In this issue of Blood, Sperandio and colleagues report the use of a unique intravital microscopic system to characterize an ontogenic process of blood cell and yolk sac endothelial maturation that is required to display full adult-type inflammation-induced leukocyte recruitment.1 They report that murine fetal blood neutrophil rolling, adhesion, and extravasation from inflamed yolk sac vessels is apparent late in development, but that before embryonic day (E) 15, fetal blood neutrophils display little ability to roll or adhere to inflamed vascular endothelial cells. Similar behavior was displayed when fetal blood cells were tested in vitro on immobilized recombinant adhesion molecules.
Intravital microscopy and in vitro flow chambers were used to characterize yolk sac–derived endothelium and enhanced green fluorescent protein (EGFP)+ neutrophils of LysEGFP+ mice from gestational ages E14 to E18. Neutrophil proportions were marginal (<2%) in nucleated fetal blood populations at E14, increasing daily to nearly 20% at E18, whereas the number of circulating progenitors decreased concomitantly. Functional in vivo studies showed absent rolling flux of neutrophils on yolk sac endothelium at E14, with chronologic increases through E18. In contrast, no rolling of EGFP− cells containing progenitor cell populations including hematopoietic stem cells (HSCs) was observed. Firm adhesion did not increase after superperfusion with inflammatory formyl peptide even at E18, although perivascular extravasation increased at later stages. In vitro studies confirmed a progressive increase in neutrophil adherence to immobilized ligands, although levels were still well below those of newborns or adults.
Studies to dissect developmentally impaired adherence mechanisms showed chronologic increases in the expression of P-selectin glycoprotein ligand 1 and CXCR2 (the interleukin 8 receptor that triggers firm arrest of neutrophils to endothelium after activation) in EGFP+ neutrophils when comparing E13 with E18 embryos. In contrast, expression of the CD18 molecule involved in firm endothelial adhesion (Mac-1), a cognate ligand for intercellular adhesion molecule (ICAM), was unchanged between E14 and E18. Injection of anti-P-selectin antibody abrogated neutrophil rolling in vivo, despite the detected absence of P- and E-selectin on yolk sac vessels. Although endothelial CD31, CD34, and β1 integrin were constitutively displayed in yolk sac vessels at all stages examined, ICAM-1 and ICAM-2 increased with development. Thus, murine embryonic and fetal neutrophils and yolk sac endothelium display a developmental sequence that permits significant proinflammatory leukocyte rolling, adhesion, and extravasation only late in gestation (see figure).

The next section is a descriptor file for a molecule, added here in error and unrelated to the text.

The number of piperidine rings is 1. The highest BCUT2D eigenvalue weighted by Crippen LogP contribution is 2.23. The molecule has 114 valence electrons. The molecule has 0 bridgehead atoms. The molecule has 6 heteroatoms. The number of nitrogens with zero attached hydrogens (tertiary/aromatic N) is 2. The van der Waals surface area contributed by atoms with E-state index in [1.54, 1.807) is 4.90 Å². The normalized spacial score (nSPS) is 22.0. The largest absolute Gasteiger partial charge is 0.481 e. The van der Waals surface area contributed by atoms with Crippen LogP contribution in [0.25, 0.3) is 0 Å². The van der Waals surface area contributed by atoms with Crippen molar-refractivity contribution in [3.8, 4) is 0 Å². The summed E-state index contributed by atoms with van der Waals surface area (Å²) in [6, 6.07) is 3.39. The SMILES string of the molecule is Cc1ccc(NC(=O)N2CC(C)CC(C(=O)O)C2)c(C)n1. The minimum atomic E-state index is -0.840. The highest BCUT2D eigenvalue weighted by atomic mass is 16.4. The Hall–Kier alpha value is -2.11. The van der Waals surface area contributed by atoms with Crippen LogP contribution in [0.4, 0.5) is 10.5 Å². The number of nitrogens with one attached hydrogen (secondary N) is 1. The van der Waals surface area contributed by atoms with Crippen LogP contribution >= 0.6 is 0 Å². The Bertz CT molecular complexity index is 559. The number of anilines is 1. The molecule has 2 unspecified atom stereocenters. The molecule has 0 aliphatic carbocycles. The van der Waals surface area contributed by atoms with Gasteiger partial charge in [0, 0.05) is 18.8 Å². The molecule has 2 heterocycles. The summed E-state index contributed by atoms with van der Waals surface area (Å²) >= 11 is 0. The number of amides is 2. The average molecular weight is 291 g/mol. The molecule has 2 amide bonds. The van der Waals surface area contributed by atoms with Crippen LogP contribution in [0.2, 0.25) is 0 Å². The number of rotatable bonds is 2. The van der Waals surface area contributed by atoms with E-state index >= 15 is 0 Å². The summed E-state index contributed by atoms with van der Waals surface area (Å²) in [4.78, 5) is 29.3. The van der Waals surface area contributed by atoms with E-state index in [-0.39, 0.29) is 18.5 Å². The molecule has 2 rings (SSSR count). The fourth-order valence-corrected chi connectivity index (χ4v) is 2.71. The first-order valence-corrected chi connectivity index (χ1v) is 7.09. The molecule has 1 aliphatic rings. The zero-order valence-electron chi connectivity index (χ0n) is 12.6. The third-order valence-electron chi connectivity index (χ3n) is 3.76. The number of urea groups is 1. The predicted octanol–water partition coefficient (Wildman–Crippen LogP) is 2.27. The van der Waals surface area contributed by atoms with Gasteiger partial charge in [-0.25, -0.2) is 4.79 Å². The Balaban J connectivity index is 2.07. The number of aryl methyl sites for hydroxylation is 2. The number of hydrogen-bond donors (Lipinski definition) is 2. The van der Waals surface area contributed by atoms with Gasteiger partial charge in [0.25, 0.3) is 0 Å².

The murine extraembryonic yolk sac is a unique tissue that plays critical roles in early hematovascular development.2 In the adult mouse, the stem cell theory of hematopoiesis predicts that all lineages of mature blood cells are generated from oligo- or bipotent progenitor precursors that, in kind, are derivatives of the long-term repopulating HSCs. During murine embryogenesis, however, multiple waves of hematopoietic progenitors emerge in the yolk sac before adult repopulating HSC production from the aorto-gonad-mesonephros (AGM) region of the embryo proper. Not only do primitive erythroblasts, macrophages, and megakaryocytes uniquely arise as a first wave of blood cells, but adult-type erythro-myeloid progenitors also emerge from hemogenic endothelial cells as a second wave in the yolk sac.